Brexit: 100 Days to Go and Still No Deal in Sight

With 100 days left before the United Kingdom (UK) is set to leave the European Union (EU) on 29th March 2019, Brexit is no closer to a resolution with new uncertainty about whether Brexit will even happen.

Despite Theresa May and the EU reaching a Brexit Withdrawal Agreement in November 2018, which was endorsed at an extraordinary EU summit on the 25th November, alongside a political declaration on future relations, the deal has only deepened the divisions in the UK government. In a tumultuous December, the government was found in contempt of Parliament for the first time in history for failing to publish the legal advice on Brexit. The meaningful vote on the deal in the House of Commons was postponed to January 2019 and Theresa May survived a vote of no confidence by her own party, after agreeing not to stand in the next general election.

Following the pessimism surrounding Theresa May’s agreement with the EU and a lack of any clear alternative, Euromonitor has increased the probability of a Light/No Brexit scenario, although a No-Deal remains the more likely outcome, after our baseline scenario which incorporates a delayed deal.

With the government’s own Brexit analysis confirming that the UK economy will be worse off under every scenario, and the EU making it clear that there will be no renegotiation of the current deal (despite Prime Minister May seeking more assurances on the Irish backstop), Brexit itself is no longer certain as the calls have grown for a second referendum to let the people decide. Additionally, the EU has confirmed that the UK could revoke article 50 without approval from other EU members, effectively cancelling Brexit. If there is still no agreement by 21st January 2019, the government must make a statement on how it intends to proceed.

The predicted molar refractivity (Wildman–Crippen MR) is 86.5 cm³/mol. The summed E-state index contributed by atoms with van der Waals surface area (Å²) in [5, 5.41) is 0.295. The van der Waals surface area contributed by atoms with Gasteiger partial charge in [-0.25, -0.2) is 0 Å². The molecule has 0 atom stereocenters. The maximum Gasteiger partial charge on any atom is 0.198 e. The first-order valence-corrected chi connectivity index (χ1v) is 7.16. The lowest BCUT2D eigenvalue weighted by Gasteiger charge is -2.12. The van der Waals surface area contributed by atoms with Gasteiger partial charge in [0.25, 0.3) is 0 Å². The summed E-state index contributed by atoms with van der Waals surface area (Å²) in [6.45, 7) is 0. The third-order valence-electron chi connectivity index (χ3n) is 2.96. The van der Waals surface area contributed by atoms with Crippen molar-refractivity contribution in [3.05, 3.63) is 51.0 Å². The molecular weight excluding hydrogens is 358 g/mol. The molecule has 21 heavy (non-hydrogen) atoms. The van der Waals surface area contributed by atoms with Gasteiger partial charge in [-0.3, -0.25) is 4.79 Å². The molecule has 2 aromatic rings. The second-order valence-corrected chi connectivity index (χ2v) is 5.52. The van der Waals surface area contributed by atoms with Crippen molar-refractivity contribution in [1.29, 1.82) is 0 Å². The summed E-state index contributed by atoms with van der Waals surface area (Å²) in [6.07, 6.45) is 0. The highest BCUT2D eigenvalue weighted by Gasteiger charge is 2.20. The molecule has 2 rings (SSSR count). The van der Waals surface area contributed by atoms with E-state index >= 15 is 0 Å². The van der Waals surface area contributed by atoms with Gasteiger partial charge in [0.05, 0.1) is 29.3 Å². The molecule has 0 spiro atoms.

Euromonitor International’s Brexit Scenarios Tool includes three possible outcomes to help understand the range of impacts on the UK economy, industries and consumers:

  1. A delayed Free Trade Agreement baseline scenario, where the UK and EU reach an agreement on a customs union for goods (under either a Conservative or Labour government) at the end of a transition period in 2020.
  2. A No-Deal Brexit scenario follows a breakdown in negotiations and the UK leaving the EU without a deal and reverting to World Trade Organization conditions.
  3. A Light/No Brexit scenario includes the possibility of a Norway-style arrangement, or a second referendum, which results in staying in the EU.

Additionally, Euromonitor has put together a range of No-Deal sub-scenarios, highlighting quite how uncertain the situation is. For example:

  • A disorderly No-Deal Brexit could make annual real GDP contract by 0.7-2.1% in 2019. Severe disruption at the border lasts for over three quarters. Trade declines by another 10.0 percentage points relative to the most likely No-Deal scenario in 2019. Falling incomes and higher uncertainty about the chaos lead to a financial market crash and a deeper recession.
  • However, in a more optimistic No-Deal scenario, the EU exit is softened (eg with proper contingency planning) and trade disruptions and negative spillovers could be mitigated. Annual real GDP growth declines only marginally to 0.8-1.8% in 2019 and 0.2-1.6% in 2020.

Did you know: In a No-Deal scenario

Economy: Vulnerable to political uncertainty, the pound would depreciate and inflation could rise by a cumulative 1.4 percentage points relative to the baseline over 2019-2022.

Consumers: At the top of the wealth pyramid, Social classes B and A would see much slower growth in case of a No-Deal Brexit, potentially losing 423,000 and 385,500 adults, respectively, compared to the baseline forecast.

Cities: Southampton’s middle segment will best weather the effects of a No-Deal Brexit. Over 2017-2022, the city will only see a 1,000 fall in the number of middle-segment households compared to baseline forecasts – much less than similar-sized Sheffield (-7,100) or Cardiff (-3,600).

Industries: Supply chains would be disrupted if the UK was not able to access the EU Excise Movement & Control System (EMCS).

Find out more in our Quarterly Brexit Report for Q4 2018.

Euromonitor International’s Brexit Scenarios Tool helps clients to understand the impact of different Brexit scenarios on our baseline forecasts for the UK economy, industries and consumers. It offers a range of outcomes, providing the tools to stress-test strategy, plan ahead and remain profitable in these challenging times.

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